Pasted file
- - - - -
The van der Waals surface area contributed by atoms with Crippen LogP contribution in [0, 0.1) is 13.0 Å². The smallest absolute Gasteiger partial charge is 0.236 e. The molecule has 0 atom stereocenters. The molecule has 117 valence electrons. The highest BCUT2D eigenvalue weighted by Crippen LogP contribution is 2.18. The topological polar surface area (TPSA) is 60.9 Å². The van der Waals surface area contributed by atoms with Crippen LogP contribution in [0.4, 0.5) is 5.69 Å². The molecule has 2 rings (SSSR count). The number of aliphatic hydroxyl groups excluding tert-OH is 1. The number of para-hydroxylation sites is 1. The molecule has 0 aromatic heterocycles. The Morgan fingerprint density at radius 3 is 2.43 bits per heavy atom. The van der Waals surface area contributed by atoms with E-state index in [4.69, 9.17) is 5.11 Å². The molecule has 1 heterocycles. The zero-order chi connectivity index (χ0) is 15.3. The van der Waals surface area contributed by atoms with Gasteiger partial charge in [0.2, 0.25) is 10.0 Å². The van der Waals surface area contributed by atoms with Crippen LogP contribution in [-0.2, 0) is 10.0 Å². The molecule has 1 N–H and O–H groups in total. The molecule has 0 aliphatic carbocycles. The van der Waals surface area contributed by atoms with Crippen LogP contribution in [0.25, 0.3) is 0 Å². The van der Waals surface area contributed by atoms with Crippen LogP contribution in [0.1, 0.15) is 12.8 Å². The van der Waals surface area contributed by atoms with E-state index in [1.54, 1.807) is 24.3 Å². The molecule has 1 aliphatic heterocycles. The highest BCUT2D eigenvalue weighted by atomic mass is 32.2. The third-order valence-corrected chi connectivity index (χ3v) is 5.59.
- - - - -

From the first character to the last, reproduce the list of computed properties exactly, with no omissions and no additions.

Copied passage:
The van der Waals surface area contributed by atoms with Crippen LogP contribution in [0, 0.1) is 13.0 Å². The smallest absolute Gasteiger partial charge is 0.236 e. The molecule has 0 atom stereocenters. The molecule has 117 valence electrons. The highest BCUT2D eigenvalue weighted by Crippen LogP contribution is 2.18. The topological polar surface area (TPSA) is 60.9 Å². The van der Waals surface area contributed by atoms with Crippen LogP contribution in [0.4, 0.5) is 5.69 Å². The molecule has 2 rings (SSSR count). The number of aliphatic hydroxyl groups excluding tert-OH is 1. The number of para-hydroxylation sites is 1. The molecule has 0 aromatic heterocycles. The Morgan fingerprint density at radius 3 is 2.43 bits per heavy atom. The van der Waals surface area contributed by atoms with E-state index in [4.69, 9.17) is 5.11 Å². The molecule has 1 heterocycles. The zero-order chi connectivity index (χ0) is 15.3. The van der Waals surface area contributed by atoms with Gasteiger partial charge in [0.2, 0.25) is 10.0 Å². The van der Waals surface area contributed by atoms with Crippen LogP contribution in [-0.2, 0) is 10.0 Å². The molecule has 1 N–H and O–H groups in total. The molecule has 0 aliphatic carbocycles. The van der Waals surface area contributed by atoms with Crippen LogP contribution in [0.25, 0.3) is 0 Å². The van der Waals surface area contributed by atoms with Crippen LogP contribution in [0.1, 0.15) is 12.8 Å². The van der Waals surface area contributed by atoms with E-state index in [1.54, 1.807) is 24.3 Å². The molecule has 1 aliphatic heterocycles. The highest BCUT2D eigenvalue weighted by atomic mass is 32.2. The third-order valence-corrected chi connectivity index (χ3v) is 5.59.